In November I spoke at events in London, including CILIP's Libraries Rewired event, discussing lessons in implementing AI in libraries from Living with Machines and travelled to Vancouver to do a solo paper and two workshops for the Fantastic Futures conference. My blog post about the conference is Fantastic Futures 2023 – AI4LAM in Vancouver.

I also blogged about 'Finding Digital Heritage / GLAM tech / Digital Humanities jobs / staff'.

Forthcoming: a chapter 'The Minimum Research Outcome: A Mechanism for Generating and Managing Projects in Labs' with Giorgia Tolfo, Emma Griffin, Mia Ridge, Ruth Ahnert and Kaspar Beelen in Digital Humanities and Laboratories: Perspectives on Knowledge, Infrastructure and Culture.

I'm also working on a chapter on 'accidents involving machinery' for Living with Machines' final collaborative book. This will bring together our work on crowdsourcing, data processing and analytics, visualisation and natural language processing (NLP).


2022: an overview(ish)

A work-in-progress post about what I got up to last year.

The biggest thing I did in 2022 was co-curate an exhibition at Leeds City Museum for the British Library and Living with Machines project.

November: I was invited to the Archives nationales de France conference 'Crowdsourcing et patrimoine culturel écrit', where I spoke on Crowdsourcing as connection: a constant star over a sea of change / Établir des connexions : un invariant des projets de crowdsourcing par Mia Ridge, British Library, Royaume-Uni

In December I gave an online keynote on 'Citizen Science as Public History?' for the conference 'When publics co-produce history in museums: skills, methodologies and impact of participation' at The Luxembourg Centre for Contemporary and Digital History (C²DH), University of Luxembourg.

Crowdsourcing workshop activities: ideation and elaboration

I've been working on structures for online workshops for people working on crowdsourcing and other digital participation projects for museums, libraries and archives for over a decade now, learning from each institution I work with. I thought I'd share one of the slide decks I'm currently using.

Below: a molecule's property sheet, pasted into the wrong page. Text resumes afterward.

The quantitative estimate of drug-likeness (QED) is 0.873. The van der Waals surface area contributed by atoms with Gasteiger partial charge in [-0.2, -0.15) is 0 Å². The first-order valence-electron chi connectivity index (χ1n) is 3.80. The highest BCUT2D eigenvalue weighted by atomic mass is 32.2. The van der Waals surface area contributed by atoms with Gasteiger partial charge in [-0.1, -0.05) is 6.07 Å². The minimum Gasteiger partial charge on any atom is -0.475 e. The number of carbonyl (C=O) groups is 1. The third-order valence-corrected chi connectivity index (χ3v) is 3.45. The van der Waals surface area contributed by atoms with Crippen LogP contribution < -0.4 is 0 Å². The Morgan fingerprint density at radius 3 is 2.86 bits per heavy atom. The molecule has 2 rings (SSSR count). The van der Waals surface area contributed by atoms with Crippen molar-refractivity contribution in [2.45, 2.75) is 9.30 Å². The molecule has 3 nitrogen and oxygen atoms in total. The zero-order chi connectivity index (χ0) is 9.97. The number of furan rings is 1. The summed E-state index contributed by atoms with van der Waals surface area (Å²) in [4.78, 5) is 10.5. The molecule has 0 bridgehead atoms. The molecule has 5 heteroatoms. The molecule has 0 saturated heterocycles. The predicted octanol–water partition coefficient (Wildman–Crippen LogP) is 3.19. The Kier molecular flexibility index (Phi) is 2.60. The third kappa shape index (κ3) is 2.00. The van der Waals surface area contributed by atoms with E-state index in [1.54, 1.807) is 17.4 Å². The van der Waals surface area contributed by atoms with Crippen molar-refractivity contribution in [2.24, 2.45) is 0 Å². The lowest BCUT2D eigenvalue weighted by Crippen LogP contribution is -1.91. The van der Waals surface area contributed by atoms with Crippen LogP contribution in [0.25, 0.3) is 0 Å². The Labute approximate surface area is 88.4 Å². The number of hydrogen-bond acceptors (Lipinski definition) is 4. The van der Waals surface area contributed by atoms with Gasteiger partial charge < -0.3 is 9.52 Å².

The deck is labelled 'Coming up with and developing crowdsourcing ideas'. In a workshop or class on crowdsourcing it usually comes after sessions that explain the whats and whys of crowdsourcing in cultural heritage. It's designed to get people quickly working on practical ideas, anticipating issues and ensuring that their projects will fit into their specific institutional context.

The prompts currently include: What does success look like? Which audiences are interested? Why? What could you learn from trying this? Which collections are involved? Links to mission? Pros? Cons? How could you ensure data quality? Costs  (staff, tech)? Dependencies / assumptions? What problem does it address? Questions, concerns? What volunteer skills, experience needed? What will they learn? What tech, data is needed?

You can develop your own prompts based on the attributes that are important to you. The Collective Wisdom Handbook is a useful guide to figuring out what's important to you, from data quality to integration with existing workflows.

I mostly recently used this for a Europeana-funded workshop for the Estonian War Museum – General Laidoner Museum in March 2022.

The museums have shared some lessons from the workshop in a post for Europeana. Their report 'Estonian museums' experience in the field of crowdsourcing' not only provides some background on volunteering and crowdsourcing in Estonian museums, it also shows how they applied the prompts.

Crowdsourcing workshop activities: ideation and elaboration by Mia Ridge is licensed under CC BY-SA 4.0